Community Health Systems Inc. to Pay $97 Million to Settle False Claims Act Charge

Community Health Systems will pay $97,257,000.00 to settle whistleblower lawsuits unsealed in federal courts across the country.

Federal officials alleged CHS routinely admitted Medicare patients who presented at their hospitals’ emergency rooms with conditions that did not require admissions so that it could bill Medicare at higher inpatient rates, rather than less expensive outpatient rates.

To drive these valuable inpatient admissions, CHS established benchmarks for the percentage of patients, particularly those over 65, who should be admitted from the emergency room, in a scheme intended to improve its profitability, and without regard to medical necessity or patient safety.

CHS enforced those benchmarks by incentivizing and pressuring emergency department physicians and administrators to meet them. Physicians and administrators who failed to meet CHS’s benchmarks were threatened with termination, and some in fact were fired.

Seven separate whistleblower lawsuits filed against CHS and some of its subsidiaries were resolved with the settlement.

The first four complaints were filed by employees working at different CHS hospitals in various capacities: a case management supervisor, a coding specialist, an emergency room physician, and a director of health information management.

Each of them observed the same practices being directed from CHS’s corporate offices, which practices they felt violated the federal and/or state False Claims.

In addition to the emergency room admission claims that each of the first four whistleblowers identified, CHS also settled the separate claims of one of these whistleblowers, a coding specialist, who discovered additional issues at CHS’s Laredo Medical Center, including routine outpatient procedures being billed at inflated rates to Medicare as inpatient procedures and a kickback scheme to reward doctors for admissions in violation of the Anti‐Kickback Statute.

The whistleblowers brought their claims against CHS under the False Claims Acts, which encourages private citizens to report fraud against the government by allowing them to sue on behalf of the government and receive a share of any recovery.

The False Claims Act also allows the government to join and prosecute such lawsuits, as the Department of Justice did in this case.

The Department of Justice joined the whistleblowers in pursuing those allegations through a multi‐year, nationwide investigation resulting in the settlement.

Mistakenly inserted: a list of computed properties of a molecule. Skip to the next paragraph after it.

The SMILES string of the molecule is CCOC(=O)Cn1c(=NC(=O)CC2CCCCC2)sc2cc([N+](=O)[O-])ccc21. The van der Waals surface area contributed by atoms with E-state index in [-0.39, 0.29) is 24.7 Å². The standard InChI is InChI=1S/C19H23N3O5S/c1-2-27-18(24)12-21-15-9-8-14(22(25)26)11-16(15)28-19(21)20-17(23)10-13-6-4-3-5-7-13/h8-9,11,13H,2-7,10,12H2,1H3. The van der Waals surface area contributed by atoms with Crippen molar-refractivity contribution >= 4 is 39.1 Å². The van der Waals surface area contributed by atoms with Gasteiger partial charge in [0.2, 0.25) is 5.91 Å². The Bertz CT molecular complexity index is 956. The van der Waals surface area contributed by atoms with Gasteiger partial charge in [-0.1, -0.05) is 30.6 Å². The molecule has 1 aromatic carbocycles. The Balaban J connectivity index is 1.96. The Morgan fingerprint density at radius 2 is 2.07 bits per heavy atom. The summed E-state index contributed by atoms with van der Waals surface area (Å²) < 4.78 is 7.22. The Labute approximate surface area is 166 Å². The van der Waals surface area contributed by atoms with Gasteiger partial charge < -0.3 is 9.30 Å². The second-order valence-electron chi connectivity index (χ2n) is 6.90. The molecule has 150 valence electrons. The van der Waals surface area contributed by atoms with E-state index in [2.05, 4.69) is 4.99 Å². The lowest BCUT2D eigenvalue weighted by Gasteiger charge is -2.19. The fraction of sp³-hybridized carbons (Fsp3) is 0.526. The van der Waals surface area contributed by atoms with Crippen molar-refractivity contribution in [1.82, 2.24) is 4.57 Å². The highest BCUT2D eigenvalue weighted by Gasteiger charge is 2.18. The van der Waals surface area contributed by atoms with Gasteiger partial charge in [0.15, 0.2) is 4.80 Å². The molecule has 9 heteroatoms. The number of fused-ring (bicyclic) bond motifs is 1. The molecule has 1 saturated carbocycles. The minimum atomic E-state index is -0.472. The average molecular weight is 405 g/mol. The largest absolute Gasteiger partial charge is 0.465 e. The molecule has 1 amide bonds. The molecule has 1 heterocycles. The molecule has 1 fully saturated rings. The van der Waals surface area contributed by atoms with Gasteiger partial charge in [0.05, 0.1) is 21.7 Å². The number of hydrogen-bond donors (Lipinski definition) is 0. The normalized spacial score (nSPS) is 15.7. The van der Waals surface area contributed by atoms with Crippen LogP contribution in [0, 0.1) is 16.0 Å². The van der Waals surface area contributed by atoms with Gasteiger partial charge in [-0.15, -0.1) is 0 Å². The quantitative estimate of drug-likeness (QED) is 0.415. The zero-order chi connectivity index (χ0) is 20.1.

In early 2011, at the request of the Department, the first four whistleblowers and their counsel joined together as a team to coordinate their efforts to assist the Department with its investigation. As part of the agreement, CHS entered into a Corporate Integrity Agreement with the U.S. Department of Health and Human Services – Office of Inspector General (HHS-OIG), requiring the company to engage in significant compliance efforts over the next five years.

Under the agreement, CHS is required to retain independent review organizations to review the accuracy of the company’s claims for inpatient services furnished to federal health care program beneficiary.

The whistleblowers are:

Kathleen Bryant, former Director of Health Information Management at CHS’s Heritage Medical Center in Shelbyville, Tennessee;

Rachel Bryant, former nurse at CHS’s Dyersburg Hospital in Dyersburg, Tennessee;

Bryan Carnithan, former Emergency Medical Services Coordinator at CHS’ Heartland Hospital in Marion, Illinois;

Amy Cook-Reska, former coder for CHS’ LMC in Laredo; Sheree Cook, former nurse at CHS’s Heritage Medical Center in Shelbyville;

James Doghramji, former internal medicine and emergency room physician at CHS’s Chestnut Hill Hospital in Philadelphia;

Thomas Mason, former emergency room physician at Lake Norman Regional Medical Center in Mooresville, North Carolina;

Scott Plantz, former emergency room physician at CHS’s Longview Regional Medical Center in Longview, Texas; and

Nancy Reuille, former nurse and Supervisor of Case Management at CHS’s Lutheran Hospital in Fort Wayne, Indiana.

The relators’ share of the settlement has not yet been determined.

“These cases provide the perfect example of the effectiveness of the False Claims Act when whistleblowers and their attorneys work cooperatively together with the government to prosecute a massive, nationwide scheme,” said Patrick O’Connell of O’Connell & Soifer.

“CHS’s conduct interfered with physician decision‐making for the purpose of bolstering its bottom line at the expense of the American taxpayers,” said Matthew Organ of Goldberg Kohn. “As our clients recognized, that kind of corporate conduct needs to be stopped. We are gratified that the government agreed. The one and only factor that should influence a physician’s decision to admit a patient to the hospital should be the patient’s best interest — not the amount of money the hospital can earn.”

CHS is one of the largest for‐profit hospital chains in the nation, with 208 hospitals in 29 states.

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